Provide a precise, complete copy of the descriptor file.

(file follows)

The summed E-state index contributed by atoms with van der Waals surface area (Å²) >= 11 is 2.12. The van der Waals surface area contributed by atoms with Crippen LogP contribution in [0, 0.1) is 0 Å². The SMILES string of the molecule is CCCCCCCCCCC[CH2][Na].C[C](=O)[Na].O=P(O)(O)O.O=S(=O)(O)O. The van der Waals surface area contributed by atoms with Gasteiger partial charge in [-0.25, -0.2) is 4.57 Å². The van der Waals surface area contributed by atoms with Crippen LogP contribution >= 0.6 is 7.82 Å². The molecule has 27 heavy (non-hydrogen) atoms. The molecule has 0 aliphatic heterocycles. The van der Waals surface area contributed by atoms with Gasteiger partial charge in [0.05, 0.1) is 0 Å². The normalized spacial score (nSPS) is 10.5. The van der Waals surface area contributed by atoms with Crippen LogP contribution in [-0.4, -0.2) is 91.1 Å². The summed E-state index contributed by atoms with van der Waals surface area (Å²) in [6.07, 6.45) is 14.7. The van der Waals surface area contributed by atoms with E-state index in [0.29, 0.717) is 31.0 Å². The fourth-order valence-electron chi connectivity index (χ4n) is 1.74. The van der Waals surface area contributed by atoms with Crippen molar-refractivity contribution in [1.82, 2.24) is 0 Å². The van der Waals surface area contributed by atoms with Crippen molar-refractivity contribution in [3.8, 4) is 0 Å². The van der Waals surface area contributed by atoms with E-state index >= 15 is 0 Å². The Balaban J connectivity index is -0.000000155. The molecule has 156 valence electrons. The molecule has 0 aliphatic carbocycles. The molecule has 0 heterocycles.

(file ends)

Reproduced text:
The summed E-state index contributed by atoms with van der Waals surface area (Å²) >= 11 is 2.12. The van der Waals surface area contributed by atoms with Crippen LogP contribution in [0, 0.1) is 0 Å². The SMILES string of the molecule is CCCCCCCCCCC[CH2][Na].C[C](=O)[Na].O=P(O)(O)O.O=S(=O)(O)O. The van der Waals surface area contributed by atoms with Gasteiger partial charge in [-0.25, -0.2) is 4.57 Å². The van der Waals surface area contributed by atoms with Crippen LogP contribution >= 0.6 is 7.82 Å². The molecule has 27 heavy (non-hydrogen) atoms. The molecule has 0 aliphatic heterocycles. The van der Waals surface area contributed by atoms with Gasteiger partial charge in [0.05, 0.1) is 0 Å². The normalized spacial score (nSPS) is 10.5. The van der Waals surface area contributed by atoms with Crippen LogP contribution in [-0.4, -0.2) is 91.1 Å². The summed E-state index contributed by atoms with van der Waals surface area (Å²) in [6.07, 6.45) is 14.7. The van der Waals surface area contributed by atoms with E-state index in [0.29, 0.717) is 31.0 Å². The fourth-order valence-electron chi connectivity index (χ4n) is 1.74. The van der Waals surface area contributed by atoms with Crippen molar-refractivity contribution in [1.82, 2.24) is 0 Å². The van der Waals surface area contributed by atoms with Crippen molar-refractivity contribution in [3.8, 4) is 0 Å². The van der Waals surface area contributed by atoms with E-state index >= 15 is 0 Å². The Balaban J connectivity index is -0.000000155. The molecule has 156 valence electrons. The molecule has 0 aliphatic carbocycles. The molecule has 0 heterocycles.